Texas's location in between the east and west coasts of the US may be something of a geographical accident, but according to many of its residents, the state does not just stand at the centre of North America, it is the centre of the Universe.
When challenged to highlight the main advantages of investing in Texas, aside from its location, Mike Rosa, vice-president of the Dallas Regional Chamber, struggles for an answer. “It has to be said: location is really important," he says, though does add: "We are between the cold climate and the warm one, which gives us a very good weather conditions.”
Texas is also well linked with the rest of the US, with 61 flights a day to the west coast and 57 to the east from the Dallas/Fort Worth International Airport alone. It also serves 13 cargo hubs around the world, all the way from Macao on the south-east coast of China to Sharjah in the United Arab Emirates. Mr Rosa keeps various maps at hand – all of them showing Texas as the centre point – and if anyone ever needs to know the number of a Qantas flight connecting Dallas with Brisbane, he will have an immediate answer.
On the job
As it happens, in the second half of 2011, Texas really did become the centre of attention in the US, after the country's Department of Labor calculated that between January 2008 and December 2011, nearly 840,000 new jobs were created in the state. This success story was headline news given the economic hardships and the high level of unemployment affecting the rest of the country.
In terms of job retention, the employment rate in Texas is still growing, and although the criticism is often raised that the state excels in creating low-paid 'jobettes' – rather than jobs requiring high-skills and offering attractive salaries – the fact that Texas weathered the recent economic crisis well is something that few would question.
What are the reasons behind such success? “From the state government perspective, officials do one thing well: they set the policy and then get out of the way. The rationale behind such an approach is simple: the best way to keep things working is to let business run business,” says Jason Ford, CEO of Taylor Economic Development Corporation, a development agency based in Taylor, a city 65 kilometres north-east of Austin. The fact that Texas has a business-friendly tax policy and is one of the few states with no corporate tax is also often pinpointed as one of the reasons why businesses choose to locate to the 'Lone Star State'.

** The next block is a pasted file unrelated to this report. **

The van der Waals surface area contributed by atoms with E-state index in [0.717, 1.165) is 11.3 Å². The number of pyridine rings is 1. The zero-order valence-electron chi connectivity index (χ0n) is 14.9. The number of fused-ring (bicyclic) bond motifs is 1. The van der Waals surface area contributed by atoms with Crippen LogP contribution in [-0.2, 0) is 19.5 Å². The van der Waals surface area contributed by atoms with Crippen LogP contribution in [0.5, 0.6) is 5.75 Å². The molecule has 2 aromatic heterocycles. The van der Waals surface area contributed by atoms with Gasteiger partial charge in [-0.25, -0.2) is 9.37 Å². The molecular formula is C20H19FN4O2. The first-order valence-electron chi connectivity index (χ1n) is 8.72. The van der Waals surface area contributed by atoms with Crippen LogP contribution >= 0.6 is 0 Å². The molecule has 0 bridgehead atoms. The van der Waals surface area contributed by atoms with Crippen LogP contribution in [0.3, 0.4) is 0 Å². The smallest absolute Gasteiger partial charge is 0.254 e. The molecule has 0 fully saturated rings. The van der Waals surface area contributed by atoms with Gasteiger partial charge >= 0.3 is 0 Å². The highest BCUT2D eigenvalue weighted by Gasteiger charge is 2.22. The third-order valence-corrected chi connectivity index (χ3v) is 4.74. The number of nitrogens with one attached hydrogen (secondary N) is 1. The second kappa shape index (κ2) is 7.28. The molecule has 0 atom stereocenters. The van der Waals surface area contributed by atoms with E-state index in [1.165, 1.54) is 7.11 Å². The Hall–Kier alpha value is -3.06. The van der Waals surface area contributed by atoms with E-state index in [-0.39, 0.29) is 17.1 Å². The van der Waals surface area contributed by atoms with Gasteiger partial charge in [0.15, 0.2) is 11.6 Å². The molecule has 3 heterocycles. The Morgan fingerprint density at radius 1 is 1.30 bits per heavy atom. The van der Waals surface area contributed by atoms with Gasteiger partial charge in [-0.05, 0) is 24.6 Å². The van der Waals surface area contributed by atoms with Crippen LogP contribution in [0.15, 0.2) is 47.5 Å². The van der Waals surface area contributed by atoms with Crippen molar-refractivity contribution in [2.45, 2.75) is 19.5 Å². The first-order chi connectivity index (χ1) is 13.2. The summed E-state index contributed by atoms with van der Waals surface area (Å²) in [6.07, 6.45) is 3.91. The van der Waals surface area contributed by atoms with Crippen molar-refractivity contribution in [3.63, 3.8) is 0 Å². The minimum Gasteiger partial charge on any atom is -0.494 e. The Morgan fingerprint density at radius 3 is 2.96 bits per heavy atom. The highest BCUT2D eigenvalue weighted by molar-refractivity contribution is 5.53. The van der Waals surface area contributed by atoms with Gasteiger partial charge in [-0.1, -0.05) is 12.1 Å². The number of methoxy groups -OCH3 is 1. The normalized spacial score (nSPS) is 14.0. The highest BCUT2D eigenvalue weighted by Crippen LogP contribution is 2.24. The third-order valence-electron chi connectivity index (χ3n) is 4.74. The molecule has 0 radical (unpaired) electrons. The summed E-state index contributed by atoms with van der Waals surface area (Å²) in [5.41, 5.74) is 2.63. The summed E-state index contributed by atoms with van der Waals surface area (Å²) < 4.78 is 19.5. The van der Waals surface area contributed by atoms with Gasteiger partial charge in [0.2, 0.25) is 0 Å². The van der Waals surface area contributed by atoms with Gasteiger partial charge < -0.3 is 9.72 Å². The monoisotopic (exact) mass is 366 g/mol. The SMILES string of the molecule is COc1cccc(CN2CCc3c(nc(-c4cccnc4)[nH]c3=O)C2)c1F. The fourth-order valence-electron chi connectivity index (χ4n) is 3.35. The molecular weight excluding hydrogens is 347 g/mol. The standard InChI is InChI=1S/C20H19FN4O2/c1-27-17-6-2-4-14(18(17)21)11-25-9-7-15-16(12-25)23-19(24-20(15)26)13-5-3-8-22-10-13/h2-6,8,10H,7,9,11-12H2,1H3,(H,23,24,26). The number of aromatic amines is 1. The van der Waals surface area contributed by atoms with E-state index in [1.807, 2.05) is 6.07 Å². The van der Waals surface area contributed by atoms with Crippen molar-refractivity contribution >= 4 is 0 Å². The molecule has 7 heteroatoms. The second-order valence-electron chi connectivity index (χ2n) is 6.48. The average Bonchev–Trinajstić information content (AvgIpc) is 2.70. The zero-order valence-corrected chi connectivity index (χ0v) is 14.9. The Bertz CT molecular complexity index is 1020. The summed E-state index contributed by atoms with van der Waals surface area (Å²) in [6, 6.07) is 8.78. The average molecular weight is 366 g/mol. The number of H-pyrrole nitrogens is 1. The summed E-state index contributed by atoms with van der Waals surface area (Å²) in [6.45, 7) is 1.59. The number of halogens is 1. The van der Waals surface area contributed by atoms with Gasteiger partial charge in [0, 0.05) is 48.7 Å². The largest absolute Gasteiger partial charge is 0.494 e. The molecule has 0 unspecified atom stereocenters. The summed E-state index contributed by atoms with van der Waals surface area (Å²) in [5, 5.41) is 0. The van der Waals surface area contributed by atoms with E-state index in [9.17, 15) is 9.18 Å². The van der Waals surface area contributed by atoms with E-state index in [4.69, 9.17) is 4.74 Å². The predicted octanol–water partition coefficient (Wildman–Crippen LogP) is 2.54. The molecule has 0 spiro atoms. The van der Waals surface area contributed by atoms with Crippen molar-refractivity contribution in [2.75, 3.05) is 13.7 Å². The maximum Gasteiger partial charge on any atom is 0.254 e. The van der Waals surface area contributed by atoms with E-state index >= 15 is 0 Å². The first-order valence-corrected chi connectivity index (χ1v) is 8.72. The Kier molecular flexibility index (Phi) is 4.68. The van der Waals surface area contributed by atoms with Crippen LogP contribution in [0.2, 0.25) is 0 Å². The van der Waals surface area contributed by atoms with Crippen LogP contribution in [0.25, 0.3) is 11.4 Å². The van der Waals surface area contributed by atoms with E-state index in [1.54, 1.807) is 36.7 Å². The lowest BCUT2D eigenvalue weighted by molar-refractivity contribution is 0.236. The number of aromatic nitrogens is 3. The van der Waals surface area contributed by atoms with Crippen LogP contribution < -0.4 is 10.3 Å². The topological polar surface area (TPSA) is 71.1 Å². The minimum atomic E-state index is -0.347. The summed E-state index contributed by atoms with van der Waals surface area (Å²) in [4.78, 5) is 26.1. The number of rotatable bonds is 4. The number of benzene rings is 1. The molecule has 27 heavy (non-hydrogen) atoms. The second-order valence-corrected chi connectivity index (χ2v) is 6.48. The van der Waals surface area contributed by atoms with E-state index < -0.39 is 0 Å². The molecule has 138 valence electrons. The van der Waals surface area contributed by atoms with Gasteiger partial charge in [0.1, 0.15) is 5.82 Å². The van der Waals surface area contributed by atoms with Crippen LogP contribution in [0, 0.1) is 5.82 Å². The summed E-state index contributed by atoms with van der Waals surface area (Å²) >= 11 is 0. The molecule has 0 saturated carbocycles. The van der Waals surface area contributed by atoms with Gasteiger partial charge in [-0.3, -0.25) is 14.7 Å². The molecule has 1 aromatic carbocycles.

Contrary to the popular image of Texas – as a place dominated by oil wells – the types of businesses establishing a presence in the state range from life sciences to nanotechnology. “If you want to see an oil well or a rodeo, we know where to find it, but our economy is definitely much more diversified than that,” says Mabrie Jackson, CEO of the North Texas Commission, a non-profit consortium of businesses, municipalities and higher education institutions.
In the case of north Texas, as Texas Workforce Commission data shows, only 5% of the population is employed in the construction and mining sector, compared to 15% in business services and 13% in education and health services. “Healthcare is one of our strongest sectors at the moment. In our state, we have 90 hospitals and recently 30,000 jobs were created in that field,” says Ms Jackson.
This is true throughout the state. According to data compiled by Texas comptroller Susan Combs, healthcare and education services together with the leisure and hospitality sector and governmental jobs accounted for more than half of the new jobs created in the state between 2009 and 2011. Since all of these sectors provide services to the local residents, the rise in employment levels seems to be linked with the growing number of residents in the state.
“People come here seeking job opportunities, and in the process they create the new ones,” says Lee Leffingwell, the mayor of Austin. “And thanks to that and our university system, we have a great pool of talent available here.”
Tapping into potential
That pool seems to be growing at an impressive rate. In the past 10 years, the state's population has grown by 4.3 million, the largest increase among all 50 US states in that period. “People finally see that Texas is a great place to live and work. When at various presentations I show snapshots of the life in Austin, often no words are necessary. Just a quick look at what our city has to offer is enough to attract people,” says Adriana Cruz, vice-president of global corporate recruitment at the Austin Chamber of Commerce.
Another factor contributing to the state's growth is the large proportion of migrants living there. According to the American Community Survey conducted by the US Census Bureau, 10% of all foreign-born residents in the US live in Texas. And as these numbers grow, the business opportunities are growing along with it.
“We simply could not pass on such opportunity, so a couple of months ago we established our operations in the US, operating from Texas,” says Berenice Flores, commercial manager at Porteo Group, one of the largest Mexican companies specialising in logistics. Texas is home to some 9 million Hispanic-origin residents, and for a company supplying Mexican products to the US market, it is an ideal location.
“The potential for business here is huge and ever growing. Even despite the fact that we encountered many bureaucratic hurdles along the way and competition is fierce, the decision [to move] over here was the right one,” says Ms Flores. And when asked why Porteo Group chose Texas over California – a state with an even bigger Hispanic population – she says that the state’s central location was a deal breaker.
So it seems that Mr Rosa has every right to feel triumphant. With a growing population, and an increasing level of employment in the state, perhaps Texas has moved closer to being the centre of Universe after all.